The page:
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It was the end of April and until then I had still not gotten on the water all year, let alone get a line wet. To cure this I went to back to where I grew up in Safety Harbor, FL.

After a long day of building boats at the plant, I packed up my truck with three Coosa and one Riviera with hardly enough room for gear. Arriving the next morning my first stop was Clearwater Beach to test how the Coosa handles the waves. With me were Dustin and Craig, two friends I had grown up with and spent years fishing the Tampa Bay area. We each took our turns pounding through the breakers into open water, trying to find a bite. Unfortunately, a strong south wind kept us from landing anything worth mentioning.

The next morning Dustin and I decided to escape the wind by fishing the mangroves in Cooper’s Bayou where we had spent most of our time growing up. Just before daybreak we paddled our coosas to a channel separating the grass flats from where the mangroves lay. I was the first to get a strike landing an unwanted 5lb gafftopsail catfish (aka sail cat). After a few more cats, ladyfish and an impressive ray, we found what we were looking for, redfish (red drum) with Dustin catching three of them. Surprisingly, most of our fish that day we caught simply by trolling with a rod just sitting in the rod holder.

After a few days of recovering from a sunburn and fishing offshore for kingfish Dustin and I decided to try the intercoastal waters north of the Dunedin causeway. Once again there was a strong south wind blowing a steady 15-20 knots. Hugging close to the shore we tried to find any windbreak that might be holding fish. After three hours of driving winds and 2 ft chop we came back in for lunch empty handed, and waited…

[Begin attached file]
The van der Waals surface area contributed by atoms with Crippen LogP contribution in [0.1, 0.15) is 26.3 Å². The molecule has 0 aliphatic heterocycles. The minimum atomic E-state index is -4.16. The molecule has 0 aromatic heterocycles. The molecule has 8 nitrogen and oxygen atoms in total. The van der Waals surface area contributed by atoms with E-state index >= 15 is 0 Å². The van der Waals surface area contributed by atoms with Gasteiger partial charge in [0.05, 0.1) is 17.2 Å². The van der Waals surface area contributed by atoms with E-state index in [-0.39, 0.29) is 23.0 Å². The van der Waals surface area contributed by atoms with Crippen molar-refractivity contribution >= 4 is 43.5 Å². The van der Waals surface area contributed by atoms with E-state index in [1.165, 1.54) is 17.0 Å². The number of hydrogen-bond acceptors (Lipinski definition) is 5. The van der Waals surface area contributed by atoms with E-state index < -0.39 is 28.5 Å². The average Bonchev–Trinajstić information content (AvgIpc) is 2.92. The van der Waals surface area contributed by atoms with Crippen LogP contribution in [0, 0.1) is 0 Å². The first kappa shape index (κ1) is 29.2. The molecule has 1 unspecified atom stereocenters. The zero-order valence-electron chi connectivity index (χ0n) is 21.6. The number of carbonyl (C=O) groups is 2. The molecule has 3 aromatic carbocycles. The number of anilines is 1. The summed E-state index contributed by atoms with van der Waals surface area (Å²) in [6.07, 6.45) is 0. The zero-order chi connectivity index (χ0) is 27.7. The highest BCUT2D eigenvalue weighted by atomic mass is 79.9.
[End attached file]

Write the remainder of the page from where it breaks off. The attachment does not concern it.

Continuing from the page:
The following afternoon the wind had died down. That meant only one thing, time to find what I had come for. We met up with Craig, along with Cody and Adrien. Loading up three Coosa and two Riviera, the five of us set off on an out-going tide to a secluded channel tucked between mangrove islands. Paddling through four inches of water with barely enough room to even get your paddle wet we arrived in the channel just on the edge of an oyster bar. On the second cast, my rod bent and line began screaming; success! Reeling in, I found a nice 18” red. Like clockwork, each of us caught one. Then Craig, standing up, said he saw something bigger in the water. Seconds later he was tussling with a 27” red trying to make spaghetti out of our lines.

It was bittersweet having to come back home to Tennessee. With a renewed appreciation, I came back to work bragging about how good our boats are and the people that help make them, besides showing off the pictures of the fish we caught. Looking forward to the next time I take the Coosa back into the salt…

Jonathan Meyer – Jackson Kayak Boat Builder